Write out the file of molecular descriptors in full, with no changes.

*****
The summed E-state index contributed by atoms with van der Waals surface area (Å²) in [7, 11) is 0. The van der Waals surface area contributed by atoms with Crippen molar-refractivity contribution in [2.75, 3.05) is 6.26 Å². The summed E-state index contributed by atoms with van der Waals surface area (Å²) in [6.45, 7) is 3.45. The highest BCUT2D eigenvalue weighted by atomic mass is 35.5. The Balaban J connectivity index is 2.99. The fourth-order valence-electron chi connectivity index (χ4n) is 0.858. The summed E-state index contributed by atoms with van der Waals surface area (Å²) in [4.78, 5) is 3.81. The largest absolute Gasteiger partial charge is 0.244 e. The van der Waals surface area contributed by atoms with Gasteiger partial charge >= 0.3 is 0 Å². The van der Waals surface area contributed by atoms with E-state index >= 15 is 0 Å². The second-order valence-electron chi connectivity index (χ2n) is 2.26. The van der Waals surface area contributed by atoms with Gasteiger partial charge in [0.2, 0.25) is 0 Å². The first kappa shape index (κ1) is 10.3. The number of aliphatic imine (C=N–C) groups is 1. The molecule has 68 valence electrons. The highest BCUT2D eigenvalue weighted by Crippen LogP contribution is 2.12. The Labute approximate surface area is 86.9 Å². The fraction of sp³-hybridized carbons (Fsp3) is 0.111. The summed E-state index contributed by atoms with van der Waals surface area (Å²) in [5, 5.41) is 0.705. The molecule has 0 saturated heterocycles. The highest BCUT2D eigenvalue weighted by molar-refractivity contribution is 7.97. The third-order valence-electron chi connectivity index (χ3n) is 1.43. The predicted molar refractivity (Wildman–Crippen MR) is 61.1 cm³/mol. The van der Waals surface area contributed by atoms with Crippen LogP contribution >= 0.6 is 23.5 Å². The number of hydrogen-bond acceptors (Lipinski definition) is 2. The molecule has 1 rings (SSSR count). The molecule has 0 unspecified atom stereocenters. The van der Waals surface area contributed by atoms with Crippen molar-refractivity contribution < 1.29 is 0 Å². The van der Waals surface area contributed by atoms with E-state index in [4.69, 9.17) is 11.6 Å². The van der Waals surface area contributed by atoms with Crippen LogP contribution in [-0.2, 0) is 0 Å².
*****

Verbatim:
The summed E-state index contributed by atoms with van der Waals surface area (Å²) in [7, 11) is 0. The van der Waals surface area contributed by atoms with Crippen molar-refractivity contribution in [2.75, 3.05) is 6.26 Å². The summed E-state index contributed by atoms with van der Waals surface area (Å²) in [6.45, 7) is 3.45. The highest BCUT2D eigenvalue weighted by atomic mass is 35.5. The Balaban J connectivity index is 2.99. The fourth-order valence-electron chi connectivity index (χ4n) is 0.858. The summed E-state index contributed by atoms with van der Waals surface area (Å²) in [4.78, 5) is 3.81. The largest absolute Gasteiger partial charge is 0.244 e. The van der Waals surface area contributed by atoms with Gasteiger partial charge >= 0.3 is 0 Å². The van der Waals surface area contributed by atoms with E-state index >= 15 is 0 Å². The second-order valence-electron chi connectivity index (χ2n) is 2.26. The van der Waals surface area contributed by atoms with Gasteiger partial charge in [0.2, 0.25) is 0 Å². The first kappa shape index (κ1) is 10.3. The number of aliphatic imine (C=N–C) groups is 1. The molecule has 68 valence electrons. The highest BCUT2D eigenvalue weighted by Crippen LogP contribution is 2.12. The Labute approximate surface area is 86.9 Å². The fraction of sp³-hybridized carbons (Fsp3) is 0.111. The summed E-state index contributed by atoms with van der Waals surface area (Å²) in [5, 5.41) is 0.705. The molecule has 0 saturated heterocycles. The highest BCUT2D eigenvalue weighted by molar-refractivity contribution is 7.97. The third-order valence-electron chi connectivity index (χ3n) is 1.43. The predicted molar refractivity (Wildman–Crippen MR) is 61.1 cm³/mol. The van der Waals surface area contributed by atoms with Crippen LogP contribution >= 0.6 is 23.5 Å². The number of hydrogen-bond acceptors (Lipinski definition) is 2. The molecule has 1 rings (SSSR count). The molecule has 0 unspecified atom stereocenters. The van der Waals surface area contributed by atoms with Crippen molar-refractivity contribution < 1.29 is 0 Å². The van der Waals surface area contributed by atoms with E-state index in [4.69, 9.17) is 11.6 Å². The van der Waals surface area contributed by atoms with Crippen LogP contribution in [-0.2, 0) is 0 Å².